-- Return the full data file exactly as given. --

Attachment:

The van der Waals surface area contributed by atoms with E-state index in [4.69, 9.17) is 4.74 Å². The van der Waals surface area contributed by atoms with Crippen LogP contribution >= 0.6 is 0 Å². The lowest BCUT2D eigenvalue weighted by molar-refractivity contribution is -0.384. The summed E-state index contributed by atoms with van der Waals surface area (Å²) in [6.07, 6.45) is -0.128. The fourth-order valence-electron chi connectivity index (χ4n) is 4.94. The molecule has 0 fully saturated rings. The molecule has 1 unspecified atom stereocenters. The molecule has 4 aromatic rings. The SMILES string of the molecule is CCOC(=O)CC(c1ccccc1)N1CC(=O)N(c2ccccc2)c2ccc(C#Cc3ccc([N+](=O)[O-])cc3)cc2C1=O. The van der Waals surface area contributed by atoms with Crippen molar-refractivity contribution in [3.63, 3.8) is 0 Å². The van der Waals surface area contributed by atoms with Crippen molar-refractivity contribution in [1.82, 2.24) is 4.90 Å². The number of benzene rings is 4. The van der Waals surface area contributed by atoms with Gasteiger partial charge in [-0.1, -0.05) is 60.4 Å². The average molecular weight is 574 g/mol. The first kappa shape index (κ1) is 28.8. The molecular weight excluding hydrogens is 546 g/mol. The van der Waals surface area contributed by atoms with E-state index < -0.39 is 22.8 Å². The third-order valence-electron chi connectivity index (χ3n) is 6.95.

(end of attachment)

The van der Waals surface area contributed by atoms with E-state index in [4.69, 9.17) is 4.74 Å². The van der Waals surface area contributed by atoms with Crippen LogP contribution >= 0.6 is 0 Å². The lowest BCUT2D eigenvalue weighted by molar-refractivity contribution is -0.384. The summed E-state index contributed by atoms with van der Waals surface area (Å²) in [6.07, 6.45) is -0.128. The fourth-order valence-electron chi connectivity index (χ4n) is 4.94. The molecule has 0 fully saturated rings. The molecule has 1 unspecified atom stereocenters. The molecule has 4 aromatic rings. The SMILES string of the molecule is CCOC(=O)CC(c1ccccc1)N1CC(=O)N(c2ccccc2)c2ccc(C#Cc3ccc([N+](=O)[O-])cc3)cc2C1=O. The van der Waals surface area contributed by atoms with Crippen molar-refractivity contribution in [3.63, 3.8) is 0 Å². The van der Waals surface area contributed by atoms with Crippen molar-refractivity contribution in [1.82, 2.24) is 4.90 Å². The number of benzene rings is 4. The van der Waals surface area contributed by atoms with Gasteiger partial charge in [-0.1, -0.05) is 60.4 Å². The average molecular weight is 574 g/mol. The first kappa shape index (κ1) is 28.8. The molecular weight excluding hydrogens is 546 g/mol. The van der Waals surface area contributed by atoms with E-state index < -0.39 is 22.8 Å². The third-order valence-electron chi connectivity index (χ3n) is 6.95.